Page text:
This is a painting of a dear friend, Jean Vessup, and her daughter Aisha. It was an attempt to capture their warmth and closeness, a joy to behold. They were about the same height—4 feet 11 inches and 5 feet—small in stature, big in heart. This was a two-stage development, as many of my works are. I completed half of the piece at one live session in my studio, finishing it without the need for another sitting. The work flowed effortlessly and was finished in ten to twelve hours over a period of several days. The background is to accentuate and give movement and rhythm to the composition to complement the figures, the protective, confident gaze of the mother, the assured and secure gaze of the daughter.
In the background are portraits of my brothers who have all passed on. In the front is my younger brother Charles (we were born on the same day, he six years after me) and myself on the right. I call this Sky Reunion because we were all close.
This is an old friend, Al Harris. He was a postal worker and really liked Reggae music. He was also a musician and was in a band called Sun Child. Al sang and played the thumb piano. I made an album cover for them too, but it never got released.
Isaka Shamsud-Din has been Portland’s most prolific muralist and important artist whose work around the Rose City spans over fifty years. In an historical and biographical approach, Shamsud-Din captures the vitality and strength of the African American experience. In one of Shamsud-Din’s earliest murals, Vanport (1965, located at Portland State University’s Smith Memorial Student Union), illustrates the devastating impact of the Vanport flood of 1948, which directly affected Shamsud-Din’s own family in his childhood.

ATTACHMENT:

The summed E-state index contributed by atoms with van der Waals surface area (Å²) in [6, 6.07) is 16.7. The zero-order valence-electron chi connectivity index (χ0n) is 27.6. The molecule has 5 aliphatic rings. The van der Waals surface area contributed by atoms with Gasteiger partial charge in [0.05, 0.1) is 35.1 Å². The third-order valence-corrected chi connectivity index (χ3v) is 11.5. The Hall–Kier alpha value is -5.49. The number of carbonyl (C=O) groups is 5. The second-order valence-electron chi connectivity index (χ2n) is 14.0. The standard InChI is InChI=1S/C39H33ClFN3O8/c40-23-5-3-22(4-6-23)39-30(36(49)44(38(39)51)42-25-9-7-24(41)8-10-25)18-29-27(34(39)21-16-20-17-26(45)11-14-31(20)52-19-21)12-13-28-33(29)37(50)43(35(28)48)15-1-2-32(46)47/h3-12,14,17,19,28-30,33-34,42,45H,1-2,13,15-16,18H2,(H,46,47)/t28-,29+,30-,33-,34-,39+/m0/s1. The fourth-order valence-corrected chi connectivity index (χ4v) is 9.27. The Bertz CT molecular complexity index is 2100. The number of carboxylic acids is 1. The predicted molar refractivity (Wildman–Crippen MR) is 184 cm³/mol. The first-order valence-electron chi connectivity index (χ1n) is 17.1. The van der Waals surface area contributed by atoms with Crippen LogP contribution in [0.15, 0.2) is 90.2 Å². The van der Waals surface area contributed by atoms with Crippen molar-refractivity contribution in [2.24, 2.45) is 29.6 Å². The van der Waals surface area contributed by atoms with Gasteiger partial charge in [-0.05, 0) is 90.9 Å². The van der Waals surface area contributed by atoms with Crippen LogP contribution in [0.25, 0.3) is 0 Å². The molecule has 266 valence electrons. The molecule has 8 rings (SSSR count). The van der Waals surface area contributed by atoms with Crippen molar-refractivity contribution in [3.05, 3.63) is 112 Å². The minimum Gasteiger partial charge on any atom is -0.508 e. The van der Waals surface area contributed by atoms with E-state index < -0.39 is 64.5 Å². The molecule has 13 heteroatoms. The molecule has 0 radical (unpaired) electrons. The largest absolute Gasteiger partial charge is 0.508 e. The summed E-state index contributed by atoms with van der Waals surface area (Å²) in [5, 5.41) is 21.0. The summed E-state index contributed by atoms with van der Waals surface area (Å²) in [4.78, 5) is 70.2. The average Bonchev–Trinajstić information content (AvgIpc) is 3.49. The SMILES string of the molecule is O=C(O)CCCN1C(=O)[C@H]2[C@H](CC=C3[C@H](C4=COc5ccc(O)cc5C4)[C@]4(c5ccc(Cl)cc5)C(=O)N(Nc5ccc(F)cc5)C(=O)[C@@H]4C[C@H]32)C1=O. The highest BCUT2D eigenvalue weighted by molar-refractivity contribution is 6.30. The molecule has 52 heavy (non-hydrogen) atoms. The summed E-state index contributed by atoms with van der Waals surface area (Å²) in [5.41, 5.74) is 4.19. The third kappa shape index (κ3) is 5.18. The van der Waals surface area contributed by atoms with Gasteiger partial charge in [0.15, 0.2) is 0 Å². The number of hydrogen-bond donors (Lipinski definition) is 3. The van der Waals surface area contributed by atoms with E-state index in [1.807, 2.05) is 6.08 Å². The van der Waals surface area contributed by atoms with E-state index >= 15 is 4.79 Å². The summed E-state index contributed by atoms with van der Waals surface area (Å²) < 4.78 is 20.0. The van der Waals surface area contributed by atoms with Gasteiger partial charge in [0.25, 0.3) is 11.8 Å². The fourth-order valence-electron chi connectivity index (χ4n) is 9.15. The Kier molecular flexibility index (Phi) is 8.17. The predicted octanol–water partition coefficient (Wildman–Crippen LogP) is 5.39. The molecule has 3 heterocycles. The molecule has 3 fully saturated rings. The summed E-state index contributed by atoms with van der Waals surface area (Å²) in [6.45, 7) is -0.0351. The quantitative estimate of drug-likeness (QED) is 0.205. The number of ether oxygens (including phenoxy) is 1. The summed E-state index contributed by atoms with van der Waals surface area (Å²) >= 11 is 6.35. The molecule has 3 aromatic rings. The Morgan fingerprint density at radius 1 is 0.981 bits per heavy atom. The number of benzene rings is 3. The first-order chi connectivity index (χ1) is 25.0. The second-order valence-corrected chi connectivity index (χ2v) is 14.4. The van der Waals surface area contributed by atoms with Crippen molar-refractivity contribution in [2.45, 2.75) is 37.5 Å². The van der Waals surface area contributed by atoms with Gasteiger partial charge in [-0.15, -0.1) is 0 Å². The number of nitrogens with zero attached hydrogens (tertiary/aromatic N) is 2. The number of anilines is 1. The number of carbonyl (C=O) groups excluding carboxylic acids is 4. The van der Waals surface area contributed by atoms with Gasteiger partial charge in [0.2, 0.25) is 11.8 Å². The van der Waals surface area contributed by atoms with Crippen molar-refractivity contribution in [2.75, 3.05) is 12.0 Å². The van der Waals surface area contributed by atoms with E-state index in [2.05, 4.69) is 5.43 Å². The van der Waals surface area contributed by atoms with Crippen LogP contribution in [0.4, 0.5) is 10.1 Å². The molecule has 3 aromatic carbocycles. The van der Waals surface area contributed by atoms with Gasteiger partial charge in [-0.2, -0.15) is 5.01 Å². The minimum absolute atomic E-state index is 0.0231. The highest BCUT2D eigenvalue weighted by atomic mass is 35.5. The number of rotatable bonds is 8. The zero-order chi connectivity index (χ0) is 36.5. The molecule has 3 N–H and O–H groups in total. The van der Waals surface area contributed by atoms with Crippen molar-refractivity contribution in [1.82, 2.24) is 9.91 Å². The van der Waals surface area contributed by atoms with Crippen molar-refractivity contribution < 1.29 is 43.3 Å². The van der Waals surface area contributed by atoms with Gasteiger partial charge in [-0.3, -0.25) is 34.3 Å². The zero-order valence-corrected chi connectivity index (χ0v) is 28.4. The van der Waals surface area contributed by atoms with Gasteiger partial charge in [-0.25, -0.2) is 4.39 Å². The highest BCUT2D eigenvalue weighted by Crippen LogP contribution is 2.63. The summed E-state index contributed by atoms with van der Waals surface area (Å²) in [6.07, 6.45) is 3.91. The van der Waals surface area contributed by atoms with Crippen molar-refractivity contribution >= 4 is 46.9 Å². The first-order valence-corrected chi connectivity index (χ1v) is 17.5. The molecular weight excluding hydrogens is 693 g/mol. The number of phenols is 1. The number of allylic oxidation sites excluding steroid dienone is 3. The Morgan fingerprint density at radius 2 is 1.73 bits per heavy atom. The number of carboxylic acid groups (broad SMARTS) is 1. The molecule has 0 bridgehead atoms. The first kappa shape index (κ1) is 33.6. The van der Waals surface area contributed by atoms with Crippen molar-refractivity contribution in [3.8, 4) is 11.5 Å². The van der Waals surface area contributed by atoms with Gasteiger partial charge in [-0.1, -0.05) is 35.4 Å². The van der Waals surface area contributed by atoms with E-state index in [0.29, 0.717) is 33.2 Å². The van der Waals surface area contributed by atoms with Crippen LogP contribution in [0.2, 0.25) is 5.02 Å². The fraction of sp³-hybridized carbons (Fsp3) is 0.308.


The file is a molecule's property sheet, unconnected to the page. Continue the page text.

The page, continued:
In addition to celebrating local figures and the vibrant music scene, Shamsud-Din constantly educates and illuminates the richness that exists in Portland to ensure we understand a more profound history. An epic mural, Bilalian Odyssey (1983, Oregon Convention Center’s south wing) depicts important African American figures from 1805 to the 1920s who contributed significantly to the settling of the West. Bilalian is synonymous for “African American” and is associated with Bilal, the first minister of Islam; the word connotes courage and strength.
Honey in the Bee Ball is a joyful array of portraits surrounding Dawson Park, long a cultural hub of Portland’s African American community. The phrase “honey in the bee ball, I can’t see y’all” was used in the South during the game of hide-and-seek, synonymous to “ready or not, here I come.” For these portraits, Shamsud-Din states: “My humble testament and homage to a few African American men and women whose works vividly portray the highest ideals. Spirit, courage, creative, resilient, resourceful are just some attributes that apply.”
Gathering information on the murals could not have happened without close collaboration with Shamsud-Din, the support of the Regional Arts and Culture Council (RACC), and the partnership of Teressa Raiford of Don’t Shoot Portland.